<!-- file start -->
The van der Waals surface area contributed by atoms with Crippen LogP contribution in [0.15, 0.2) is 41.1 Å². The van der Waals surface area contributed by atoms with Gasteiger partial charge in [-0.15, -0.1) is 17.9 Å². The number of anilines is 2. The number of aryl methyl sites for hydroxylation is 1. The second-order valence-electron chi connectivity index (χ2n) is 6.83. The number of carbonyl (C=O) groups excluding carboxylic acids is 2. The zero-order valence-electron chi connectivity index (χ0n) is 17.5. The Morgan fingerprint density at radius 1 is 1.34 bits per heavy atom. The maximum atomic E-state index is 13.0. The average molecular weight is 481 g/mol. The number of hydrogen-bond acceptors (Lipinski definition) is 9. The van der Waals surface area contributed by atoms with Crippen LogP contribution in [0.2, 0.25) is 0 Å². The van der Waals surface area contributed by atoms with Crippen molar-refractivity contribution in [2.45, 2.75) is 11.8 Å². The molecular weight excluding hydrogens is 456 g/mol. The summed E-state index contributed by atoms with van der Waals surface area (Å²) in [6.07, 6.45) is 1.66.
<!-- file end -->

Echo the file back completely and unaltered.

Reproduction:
The van der Waals surface area contributed by atoms with Crippen LogP contribution in [0.15, 0.2) is 41.1 Å². The van der Waals surface area contributed by atoms with Gasteiger partial charge in [-0.15, -0.1) is 17.9 Å². The number of anilines is 2. The number of aryl methyl sites for hydroxylation is 1. The second-order valence-electron chi connectivity index (χ2n) is 6.83. The number of carbonyl (C=O) groups excluding carboxylic acids is 2. The zero-order valence-electron chi connectivity index (χ0n) is 17.5. The Morgan fingerprint density at radius 1 is 1.34 bits per heavy atom. The maximum atomic E-state index is 13.0. The average molecular weight is 481 g/mol. The number of hydrogen-bond acceptors (Lipinski definition) is 9. The van der Waals surface area contributed by atoms with Crippen LogP contribution in [0.2, 0.25) is 0 Å². The van der Waals surface area contributed by atoms with Crippen molar-refractivity contribution in [2.45, 2.75) is 11.8 Å². The molecular weight excluding hydrogens is 456 g/mol. The summed E-state index contributed by atoms with van der Waals surface area (Å²) in [6.07, 6.45) is 1.66.